Sunday, March 4, 2012

AMD HD 7800 series

 The HD 7800 series also brings the much vaunted Graphics Card Next architecture to replace the aging VLIW4/VLIW5 designs of previous generations. Feature wise, the HD 7800 series has the same selling points that we've seen from new AMD cards over the last two months, including improvements in process/power efficiency, flexible multi-monitor configurations. We are told that we will not see actual retail cards until 19th March (2 weeks from this post). The consolation is that there will be an impressive array of custom AIB board designs/bloat when it does hit the shops.







A shorter version of the 7850

AMD 7870
 The 7870 GPU core is clocked at 1000MHz, 11% higher than the HD 6870, and the GDDR5 memory operates at 1200MHz (4.8GHz DDR), which is 14% higher than the HD 6870. The HD 7870 is paired with a 256-bit wide memory bus providing a theoretical bandwidth of 153.6GB/s or 14% more memory bandwidth than the HD 6870. While the HD 6870 typically came loaded with a 1GB frame buffer, the 7870 has been upgraded to 2GB. We've found that when using multi-monitor setups at extreme resolutions, the larger buffer of AMD's cards provide a significant advantage over Nvidia's, which are limited to 1536MB for the most part. he HD 7870's core configuration also differs from the 6870’s. The new card carries 1280 SPUs, 80 TAUs and 32 ROPs, up 14% from 1120 SPUs and 43% more TAUs from just 56. Like the Radeon HD 7970 flagship, the HD 7870 adopts the 28nm design process and is also PCI Express 3.0-compatible. The new interface spec doubles its predecessor's bandwidth to 32GB/s. Unfortunately, no current processor or chipset supports this technology, so we'll have to test it down the road. To feed the card enough power, AMD has included a pair of 6-pin PCI Express connectors -- the same setup you'll find on the HD 6950 and GTX 570 and other demanding boards.
Naturally, the HD 7870 supports Crossfire, though there is just a single connector meaning it is only possible to pair two cards. The only other connectors are on the I/O panel. Our reference sample has a dual DL-DVI connector, a single HDMI 1.4a port and two mini-DisplayPort 1.2 sockets.
All HD 7870s can support a max resolution of 2560x1600 on up to three monitors. With a multi-stream hub using the mini-DisplayPort 1.2 sockets, the card can power up to six screens.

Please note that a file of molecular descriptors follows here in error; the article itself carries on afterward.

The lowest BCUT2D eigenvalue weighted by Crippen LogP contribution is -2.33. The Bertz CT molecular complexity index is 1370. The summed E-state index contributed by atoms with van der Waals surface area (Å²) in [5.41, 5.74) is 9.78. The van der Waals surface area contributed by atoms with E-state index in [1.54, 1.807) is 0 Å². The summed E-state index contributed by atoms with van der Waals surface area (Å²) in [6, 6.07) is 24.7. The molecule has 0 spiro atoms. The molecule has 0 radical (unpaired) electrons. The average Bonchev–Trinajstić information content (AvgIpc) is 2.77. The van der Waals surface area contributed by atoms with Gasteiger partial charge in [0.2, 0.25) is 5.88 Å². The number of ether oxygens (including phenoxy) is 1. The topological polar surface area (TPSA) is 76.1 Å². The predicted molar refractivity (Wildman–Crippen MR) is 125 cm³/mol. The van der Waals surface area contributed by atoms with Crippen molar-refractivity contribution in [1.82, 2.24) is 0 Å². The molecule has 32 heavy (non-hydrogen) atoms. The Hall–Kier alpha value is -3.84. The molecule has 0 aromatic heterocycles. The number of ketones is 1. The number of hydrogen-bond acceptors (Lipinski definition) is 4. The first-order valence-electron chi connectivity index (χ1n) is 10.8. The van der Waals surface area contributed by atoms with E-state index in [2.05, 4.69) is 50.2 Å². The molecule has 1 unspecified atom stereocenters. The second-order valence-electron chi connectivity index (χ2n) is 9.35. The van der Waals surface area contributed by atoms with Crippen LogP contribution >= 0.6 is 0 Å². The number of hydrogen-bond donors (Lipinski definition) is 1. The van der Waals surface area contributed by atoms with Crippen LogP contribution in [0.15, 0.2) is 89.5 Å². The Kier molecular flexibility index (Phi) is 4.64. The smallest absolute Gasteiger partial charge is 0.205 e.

AMD 7850
The core clock frequency has been lowered from 1GHz to 860MHz which has reduced the compute performance from 2.56 TFLOPS to 1.75 TFLOPS, a 32% reduction. At 860MHz the new Radeon HD 7850 is clocked 4% slower than the HD 6870 and 11% higher than the HD 6850.The GDDR5 memory still works at 1.2GHz, which is effectively 4.8GHz DDR. Because the memory bus is still 256-bit wide the bandwidth remains at an impressive 153.6GB/s, which is 20% greater than the old HD 6850.AMD has also kept the card's capacity at 2GB which is the same amount of memory that can be found on the older Radeon HD 6970 and HD 6950 graphics cards. Where the Radeon HD 7850 really differs from its bigger brother is in the core configuration. The HD 7850 has been downgraded to include 1024 SPUs and 64 TAUs (down from 1280/80), while the ROPs remain at 32.At least on this reference board, the Radeon HD 7850 uses the exact same cooler as the HD 7870. Note however that the Radeon HD 7850 lowers its load consumption to 130 watts, 26% less than the HD 7870. The Radeon HD 7850 is a PCI Express 3.0-compatible graphics card just like the HD 7870. The HD 7850 doesn't require but a single 6-pin PCIe power connector. This means Crossfire setups only need a pair of 6-pin PCIe connectors from the PSU, which is a very mild requirement.Finally the same I/O panel configuration has been used: a dual DL-DVI connector, a single HDMI 1.4a port and two mini-DisplayPort 1.2 sockets. All HD 7850 graphics cards support a max resolution of 2560x1600 on up to three monitors. With a multi-stream hub using the mini-DisplayPort 1.2 sockets, the card can power up to six screens.



Source: Techspot and Vr-Zone